Home Alone 2: Lost in New York (1992)
|Released:||Friday, November 20, 1992|
|Studio:||20th Century Studios|
|Rating:||Some material may not be suitable for children.|
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Home Alone 2: Lost in New York Blu-ray Review
For the second year in a row, the McCallister family is taking a vacation for the holidays – this time to sunny Miami. Of course, they oversleep and are rushing to the airport. While they remember to bring Kevin with them this time they lose him in their haste to make their plane. Thinking he is following his father, Kevin accidentally boards a flight to New York and finds himself alone again, with his dad's credit card and cash in the Big Apple. He then proceeds to book himself into the plaza hotel and enjoy his own private vacation.
At the same time, "the wet boys", Harold (Joe Pesci; Goodfellas) and Marv (Daniel Stern; City Slickers) (now called "the sticky bandits" thanks to Marv's latest "invention") escape from prison to pull a heist on a toy store. Once again, they end up having a run-in with Kevin who is there to foil their plot. Meanwhile, the hotel concierge, Mr. Hector (Time Curry, The Rocky Horror Picture Show) is suspicious after he runs the credit card Kevin gave which turns out to be reported stolen. In the end, Kevin's family flies to New York to find him and have a happy ending.
Culkin was a wonderful actor as a child and, to be honest, this film series wouldn't have been the same with a different actor in the role. His slightly mischievous smile and maturity really make one believe that a young boy could be lost in New York all by himself and manage to pull it off. Pesci and Stern make a great criminal duo and Curry was a perfect choice to play the distrustful hotel worker. He has a sneer that is both charming and devious all at once.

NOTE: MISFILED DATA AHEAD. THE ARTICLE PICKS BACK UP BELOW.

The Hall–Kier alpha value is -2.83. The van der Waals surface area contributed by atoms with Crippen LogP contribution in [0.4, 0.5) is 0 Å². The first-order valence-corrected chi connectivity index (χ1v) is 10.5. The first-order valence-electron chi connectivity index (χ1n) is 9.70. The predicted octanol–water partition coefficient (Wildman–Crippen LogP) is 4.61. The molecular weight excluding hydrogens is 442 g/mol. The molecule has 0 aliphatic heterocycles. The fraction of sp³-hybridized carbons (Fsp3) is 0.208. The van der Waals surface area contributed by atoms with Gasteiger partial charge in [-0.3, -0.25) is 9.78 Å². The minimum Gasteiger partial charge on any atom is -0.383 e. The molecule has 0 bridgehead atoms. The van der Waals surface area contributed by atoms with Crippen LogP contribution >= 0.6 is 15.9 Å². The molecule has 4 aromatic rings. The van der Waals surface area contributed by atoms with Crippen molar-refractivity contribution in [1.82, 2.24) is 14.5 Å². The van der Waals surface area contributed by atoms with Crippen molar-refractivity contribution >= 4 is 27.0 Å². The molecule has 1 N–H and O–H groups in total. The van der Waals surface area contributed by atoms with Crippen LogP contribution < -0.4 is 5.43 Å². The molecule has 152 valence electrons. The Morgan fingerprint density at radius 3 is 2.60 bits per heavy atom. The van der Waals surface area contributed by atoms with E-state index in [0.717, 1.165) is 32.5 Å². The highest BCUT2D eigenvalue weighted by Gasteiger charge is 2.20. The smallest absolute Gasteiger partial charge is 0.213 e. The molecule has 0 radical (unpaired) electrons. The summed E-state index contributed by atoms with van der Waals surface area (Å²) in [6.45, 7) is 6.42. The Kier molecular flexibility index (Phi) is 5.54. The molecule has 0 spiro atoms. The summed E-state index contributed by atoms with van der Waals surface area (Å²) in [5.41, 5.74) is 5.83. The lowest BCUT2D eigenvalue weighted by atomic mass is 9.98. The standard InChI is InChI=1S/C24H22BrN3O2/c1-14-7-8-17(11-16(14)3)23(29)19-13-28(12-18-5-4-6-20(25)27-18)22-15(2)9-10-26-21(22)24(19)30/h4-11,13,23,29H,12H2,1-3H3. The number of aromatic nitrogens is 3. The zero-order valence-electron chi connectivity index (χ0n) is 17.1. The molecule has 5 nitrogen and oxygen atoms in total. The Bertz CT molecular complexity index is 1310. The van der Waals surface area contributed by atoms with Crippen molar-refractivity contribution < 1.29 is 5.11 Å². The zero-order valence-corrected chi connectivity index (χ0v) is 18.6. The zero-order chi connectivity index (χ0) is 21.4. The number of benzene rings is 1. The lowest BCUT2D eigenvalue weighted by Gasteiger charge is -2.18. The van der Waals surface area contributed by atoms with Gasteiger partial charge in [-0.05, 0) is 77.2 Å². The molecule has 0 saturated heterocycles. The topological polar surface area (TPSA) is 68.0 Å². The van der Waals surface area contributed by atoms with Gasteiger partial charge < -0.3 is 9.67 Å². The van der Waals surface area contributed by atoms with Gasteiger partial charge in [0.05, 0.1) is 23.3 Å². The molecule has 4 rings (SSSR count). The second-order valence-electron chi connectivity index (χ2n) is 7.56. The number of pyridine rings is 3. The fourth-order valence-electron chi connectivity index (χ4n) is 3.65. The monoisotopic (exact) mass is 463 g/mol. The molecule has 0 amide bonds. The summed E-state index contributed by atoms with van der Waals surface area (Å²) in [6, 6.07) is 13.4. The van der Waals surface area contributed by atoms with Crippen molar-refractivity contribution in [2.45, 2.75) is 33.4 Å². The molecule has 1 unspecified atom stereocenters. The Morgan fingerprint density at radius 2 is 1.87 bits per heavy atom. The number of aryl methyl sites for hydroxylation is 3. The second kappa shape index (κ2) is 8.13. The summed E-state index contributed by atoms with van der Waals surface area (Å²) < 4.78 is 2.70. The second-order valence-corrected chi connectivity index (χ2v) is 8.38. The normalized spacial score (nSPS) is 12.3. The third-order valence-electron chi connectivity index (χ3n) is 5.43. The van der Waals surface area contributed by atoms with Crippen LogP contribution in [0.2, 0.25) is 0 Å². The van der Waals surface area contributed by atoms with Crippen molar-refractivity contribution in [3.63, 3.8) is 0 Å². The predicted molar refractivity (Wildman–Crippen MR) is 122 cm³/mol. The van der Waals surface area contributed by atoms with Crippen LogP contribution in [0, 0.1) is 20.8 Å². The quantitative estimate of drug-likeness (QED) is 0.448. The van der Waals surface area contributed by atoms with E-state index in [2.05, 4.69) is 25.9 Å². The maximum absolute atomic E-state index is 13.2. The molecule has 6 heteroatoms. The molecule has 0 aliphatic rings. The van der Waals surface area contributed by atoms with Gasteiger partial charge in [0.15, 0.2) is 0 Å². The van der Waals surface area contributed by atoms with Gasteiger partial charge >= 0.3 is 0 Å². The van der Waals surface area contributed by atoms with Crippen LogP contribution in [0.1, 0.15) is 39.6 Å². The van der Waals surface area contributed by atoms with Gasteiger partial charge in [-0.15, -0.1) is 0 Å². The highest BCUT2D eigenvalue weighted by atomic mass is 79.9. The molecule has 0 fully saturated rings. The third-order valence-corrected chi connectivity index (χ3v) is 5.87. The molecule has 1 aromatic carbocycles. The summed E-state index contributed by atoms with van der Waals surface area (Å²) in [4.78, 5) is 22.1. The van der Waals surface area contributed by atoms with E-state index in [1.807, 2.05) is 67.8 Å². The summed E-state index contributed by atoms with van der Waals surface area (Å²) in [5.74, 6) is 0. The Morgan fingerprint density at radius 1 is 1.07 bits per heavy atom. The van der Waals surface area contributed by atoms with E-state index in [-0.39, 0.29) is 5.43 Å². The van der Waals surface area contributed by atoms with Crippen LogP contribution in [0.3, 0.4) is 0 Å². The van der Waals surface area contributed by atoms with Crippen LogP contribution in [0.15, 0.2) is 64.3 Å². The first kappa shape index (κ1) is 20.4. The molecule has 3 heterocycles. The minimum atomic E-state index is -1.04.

While the plot is recycled from the first film, writer John Hughes (Planes, Trains & Automobiles) manages to make it entertaining enough to offer a few laughs, though I am not particularly a fan of slapstick comedy. Director Chris Columbus (Mrs. Doubtfire) keeps the pace moving along so the viewer doesn't feel a sense of boredom and the setting is wonderful as New York City at Holiday time is rather magical.
The 1080p high definition video quality does not serve the release well in this instance as the picture is somewhat grainy and the color palette seems a little muted despite the fact that it is New York City at holiday time and Christmas lights and holiday bows abound throughout the film. The DTS-HD Master audio 5.1 fairs a little better as a holiday-themed soundtrack permeates the surround sound speakers. The Blu-ray combo pack offers no extras other than a Digital Download and theatrical trailers for Home Alone, Home Alone2: Lost in New York and Home Alone 3.
While not as good as the original, Home Alone 2: Lost in New York offers a little bit of holiday cheer and humor at this festive time.
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